What is the Nervous System?
The nervous system is the set of control and information organs and structures of the human body, made up of highly differentiated cells, known as neurons, which are capable of transmitting electrical impulses along a large network of nerve endings. Let’s explain the Human Nervous System Parts and functions for students.
What is the function of the Nervous System in Humans?
The Nervous System controls and coordinates the human body. It is a complex network of nerves and cells that carry messages between the brain and spinal cord to all parts of the body.
The nervous system is responsible for relating to the environment around us. We continually receive stimuli from the environment and from within our body. Stimuli are signals that indicate that something has changed in the environment around us. This causes reactions in the body. When our body reacts to these stimuli, we say that it “gives a response” that is transmitted through the nervous system to the brain.
The Nervous System’s Functions
The Nervous System is in charge of controlling all the activities of the organism. Thanks to the nervous system we are able to know what is happening around us.
The stimuli that come from the outside are received through the sense organs: the eyes, nose, tongue, ears and skin. The signals travel from the sense organs to the brain, which gives the appropriate response to act.
Read also: The 5 sense Organs for kids
How does the Nervous System Work?
Some functions depend on our will, such as walking. On the other hand, other functions don’t depend on us, such as the digestion of the food we eat, or breathing. Another example is our heart that “beats” involuntarily.
The nervous system is also responsible for saving our memories as it controls our feelings of joy, sadness or pain. It is responsible for perceiving, understanding and responding to information from different parts of the body through nerves and neurons.
Parts of the Neuron in the Human Body
The nervous system is made up of nerve cells called neurons. They transmit signals in our body through electro-chemical nerve impulses. They are highly specialized conducting cells and the basic unit of the nervous system.
Fun fact: Gut-Brain Connection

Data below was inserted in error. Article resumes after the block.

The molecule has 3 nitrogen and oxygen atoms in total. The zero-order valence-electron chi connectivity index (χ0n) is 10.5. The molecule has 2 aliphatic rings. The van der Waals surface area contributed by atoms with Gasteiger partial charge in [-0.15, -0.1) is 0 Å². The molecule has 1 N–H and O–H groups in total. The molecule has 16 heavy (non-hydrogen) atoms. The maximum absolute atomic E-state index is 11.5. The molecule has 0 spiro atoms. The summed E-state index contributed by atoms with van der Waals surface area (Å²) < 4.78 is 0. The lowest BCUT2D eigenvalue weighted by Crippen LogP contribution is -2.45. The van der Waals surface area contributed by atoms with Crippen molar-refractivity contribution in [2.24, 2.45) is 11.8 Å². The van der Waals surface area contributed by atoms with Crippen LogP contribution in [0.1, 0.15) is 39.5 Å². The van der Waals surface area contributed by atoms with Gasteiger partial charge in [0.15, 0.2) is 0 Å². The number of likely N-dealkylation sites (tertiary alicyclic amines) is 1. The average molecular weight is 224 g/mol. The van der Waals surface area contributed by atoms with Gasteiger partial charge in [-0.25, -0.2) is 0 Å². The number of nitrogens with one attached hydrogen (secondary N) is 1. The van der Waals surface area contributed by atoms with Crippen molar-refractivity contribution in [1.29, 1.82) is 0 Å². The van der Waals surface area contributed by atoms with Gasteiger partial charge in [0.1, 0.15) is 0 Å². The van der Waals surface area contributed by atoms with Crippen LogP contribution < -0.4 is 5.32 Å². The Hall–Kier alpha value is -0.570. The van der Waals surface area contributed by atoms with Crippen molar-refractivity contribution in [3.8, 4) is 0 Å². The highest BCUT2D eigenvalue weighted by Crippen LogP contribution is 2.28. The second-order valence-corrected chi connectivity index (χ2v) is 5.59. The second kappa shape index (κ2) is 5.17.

Why is the gut called the “second brain”?
There are neurons in the gut. Neurons exist in the brain, in the spinal cord but they are also in the digestive system. That is why it is known as “second brain”. Because the enteric nervous system depends on the same type of neurons and neurotransmitters found in the central nervous system. The “second brain” in our gut, in communication with the brain, plays a key role in the onset of certain diseases in our bodies and in our mental health in general.
This network of neural connections located in the intestine is as extensive and complex as that of our spinal cord. Now let’s ask ourselves:
Why does the gut need its own “brain”? Just to handle the digestion process?
This “second brain” has the function of attending to the trillions of microorganisms that reside inside it. The human intestine houses in the microbiota a wide variety of microbial organisms that maintain a symbiotic and important relationship to ensure well-being.
Parts of a Neuron and their Functions
Neurons are covered by a substance called myelin or Schwann cells. They are white segments that cover around axons and dendrites of many peripheral neurons. Myelin protects nerve fibers and helps messages travel faster through neurons.
Cell Body or Soma
The cell body is like any other cell with a nucleus or control center.
The cell body has several thick, highly branched cable-like extensions called dendrites. The exception is a sensory neuron that has a single long dendrite instead of many dendrites. Motor neurons have multiple thick dendrites. The function of the dendrite is to carry a nerve impulse to the cell body.
An axon is a long, thin extension that transmits impulses from the cell body to another neuron or tissue. There is usually only one axon per neuron.
Types of Neurons and their Functions
Neurons are classified based on function and morphology.
1. By their Function
• Sensory (afferent) neurons, which conduct nerve impulses from the periphery to the central nervous system.
• Motor (efferent) neurons, which conduct impulses from the central nervous system to the periphery.
• Interneurons, which are sometimes interposed between motor and sensory neurons. Its function is to integrate and modulate the communication between them.